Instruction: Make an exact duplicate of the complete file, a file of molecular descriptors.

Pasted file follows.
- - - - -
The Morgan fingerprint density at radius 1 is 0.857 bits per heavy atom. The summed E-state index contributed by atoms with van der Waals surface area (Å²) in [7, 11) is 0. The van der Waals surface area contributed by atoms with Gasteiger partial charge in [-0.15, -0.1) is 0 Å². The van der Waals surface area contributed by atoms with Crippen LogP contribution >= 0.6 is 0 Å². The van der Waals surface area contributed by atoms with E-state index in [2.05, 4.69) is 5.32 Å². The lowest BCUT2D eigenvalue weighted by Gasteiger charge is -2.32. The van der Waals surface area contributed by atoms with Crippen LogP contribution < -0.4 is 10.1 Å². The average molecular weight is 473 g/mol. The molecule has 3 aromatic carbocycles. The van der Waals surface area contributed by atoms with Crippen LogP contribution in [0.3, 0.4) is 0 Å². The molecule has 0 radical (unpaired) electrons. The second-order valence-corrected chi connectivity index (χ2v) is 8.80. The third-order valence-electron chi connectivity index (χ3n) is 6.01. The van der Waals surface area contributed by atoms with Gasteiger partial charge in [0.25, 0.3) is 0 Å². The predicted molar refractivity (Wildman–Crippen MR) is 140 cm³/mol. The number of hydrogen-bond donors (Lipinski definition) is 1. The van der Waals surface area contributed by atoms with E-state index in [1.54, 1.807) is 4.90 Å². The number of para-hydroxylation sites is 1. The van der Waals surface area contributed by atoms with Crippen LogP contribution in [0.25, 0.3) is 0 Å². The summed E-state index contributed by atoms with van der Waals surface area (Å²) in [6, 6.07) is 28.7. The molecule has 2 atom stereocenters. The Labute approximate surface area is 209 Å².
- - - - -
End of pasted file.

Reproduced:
The Morgan fingerprint density at radius 1 is 0.857 bits per heavy atom. The summed E-state index contributed by atoms with van der Waals surface area (Å²) in [7, 11) is 0. The van der Waals surface area contributed by atoms with Gasteiger partial charge in [-0.15, -0.1) is 0 Å². The van der Waals surface area contributed by atoms with Crippen LogP contribution >= 0.6 is 0 Å². The van der Waals surface area contributed by atoms with E-state index in [2.05, 4.69) is 5.32 Å². The lowest BCUT2D eigenvalue weighted by Gasteiger charge is -2.32. The van der Waals surface area contributed by atoms with Crippen LogP contribution < -0.4 is 10.1 Å². The average molecular weight is 473 g/mol. The molecule has 3 aromatic carbocycles. The van der Waals surface area contributed by atoms with Crippen LogP contribution in [0.3, 0.4) is 0 Å². The molecule has 0 radical (unpaired) electrons. The second-order valence-corrected chi connectivity index (χ2v) is 8.80. The third-order valence-electron chi connectivity index (χ3n) is 6.01. The van der Waals surface area contributed by atoms with Gasteiger partial charge in [0.25, 0.3) is 0 Å². The predicted molar refractivity (Wildman–Crippen MR) is 140 cm³/mol. The number of hydrogen-bond donors (Lipinski definition) is 1. The van der Waals surface area contributed by atoms with E-state index in [1.54, 1.807) is 4.90 Å². The number of para-hydroxylation sites is 1. The van der Waals surface area contributed by atoms with Crippen LogP contribution in [0.25, 0.3) is 0 Å². The summed E-state index contributed by atoms with van der Waals surface area (Å²) in [6, 6.07) is 28.7. The molecule has 2 atom stereocenters. The Labute approximate surface area is 209 Å².